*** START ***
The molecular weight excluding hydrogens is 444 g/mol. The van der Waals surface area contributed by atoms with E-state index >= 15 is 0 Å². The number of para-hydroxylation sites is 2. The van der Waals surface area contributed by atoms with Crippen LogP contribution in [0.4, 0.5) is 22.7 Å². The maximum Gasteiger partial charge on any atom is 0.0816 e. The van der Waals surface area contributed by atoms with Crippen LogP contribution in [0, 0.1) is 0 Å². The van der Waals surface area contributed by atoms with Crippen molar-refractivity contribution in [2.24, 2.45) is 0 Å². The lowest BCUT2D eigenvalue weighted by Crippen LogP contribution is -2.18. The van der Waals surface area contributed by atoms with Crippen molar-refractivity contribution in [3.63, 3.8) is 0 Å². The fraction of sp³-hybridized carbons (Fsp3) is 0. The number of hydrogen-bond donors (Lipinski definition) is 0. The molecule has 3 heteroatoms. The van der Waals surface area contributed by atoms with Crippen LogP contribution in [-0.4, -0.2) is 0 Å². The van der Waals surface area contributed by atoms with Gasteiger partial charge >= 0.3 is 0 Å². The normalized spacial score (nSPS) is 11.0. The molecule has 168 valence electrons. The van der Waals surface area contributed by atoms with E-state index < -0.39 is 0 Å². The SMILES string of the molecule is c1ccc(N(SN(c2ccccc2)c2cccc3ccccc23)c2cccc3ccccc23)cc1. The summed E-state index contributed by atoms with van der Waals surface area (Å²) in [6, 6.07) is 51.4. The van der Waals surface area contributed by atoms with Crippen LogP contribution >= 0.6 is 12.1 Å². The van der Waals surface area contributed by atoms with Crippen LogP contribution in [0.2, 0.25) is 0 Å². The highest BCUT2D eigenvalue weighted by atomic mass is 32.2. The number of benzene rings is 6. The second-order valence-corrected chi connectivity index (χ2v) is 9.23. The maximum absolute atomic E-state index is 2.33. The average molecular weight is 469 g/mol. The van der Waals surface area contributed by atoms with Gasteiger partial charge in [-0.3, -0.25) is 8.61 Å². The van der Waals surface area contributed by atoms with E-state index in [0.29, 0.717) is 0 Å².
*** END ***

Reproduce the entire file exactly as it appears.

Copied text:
The molecular weight excluding hydrogens is 444 g/mol. The van der Waals surface area contributed by atoms with E-state index >= 15 is 0 Å². The number of para-hydroxylation sites is 2. The van der Waals surface area contributed by atoms with Crippen LogP contribution in [0.4, 0.5) is 22.7 Å². The maximum Gasteiger partial charge on any atom is 0.0816 e. The van der Waals surface area contributed by atoms with Crippen LogP contribution in [0, 0.1) is 0 Å². The van der Waals surface area contributed by atoms with Crippen molar-refractivity contribution in [2.24, 2.45) is 0 Å². The lowest BCUT2D eigenvalue weighted by Crippen LogP contribution is -2.18. The van der Waals surface area contributed by atoms with Crippen molar-refractivity contribution in [3.63, 3.8) is 0 Å². The fraction of sp³-hybridized carbons (Fsp3) is 0. The number of hydrogen-bond donors (Lipinski definition) is 0. The molecule has 3 heteroatoms. The van der Waals surface area contributed by atoms with Crippen LogP contribution in [-0.4, -0.2) is 0 Å². The van der Waals surface area contributed by atoms with Gasteiger partial charge >= 0.3 is 0 Å². The normalized spacial score (nSPS) is 11.0. The molecule has 168 valence electrons. The van der Waals surface area contributed by atoms with E-state index < -0.39 is 0 Å². The SMILES string of the molecule is c1ccc(N(SN(c2ccccc2)c2cccc3ccccc23)c2cccc3ccccc23)cc1. The summed E-state index contributed by atoms with van der Waals surface area (Å²) in [6, 6.07) is 51.4. The van der Waals surface area contributed by atoms with Crippen LogP contribution >= 0.6 is 12.1 Å². The van der Waals surface area contributed by atoms with Crippen LogP contribution in [0.2, 0.25) is 0 Å². The highest BCUT2D eigenvalue weighted by atomic mass is 32.2. The number of benzene rings is 6. The second-order valence-corrected chi connectivity index (χ2v) is 9.23. The maximum absolute atomic E-state index is 2.33. The average molecular weight is 469 g/mol. The van der Waals surface area contributed by atoms with Gasteiger partial charge in [-0.3, -0.25) is 8.61 Å². The van der Waals surface area contributed by atoms with E-state index in [0.29, 0.717) is 0 Å².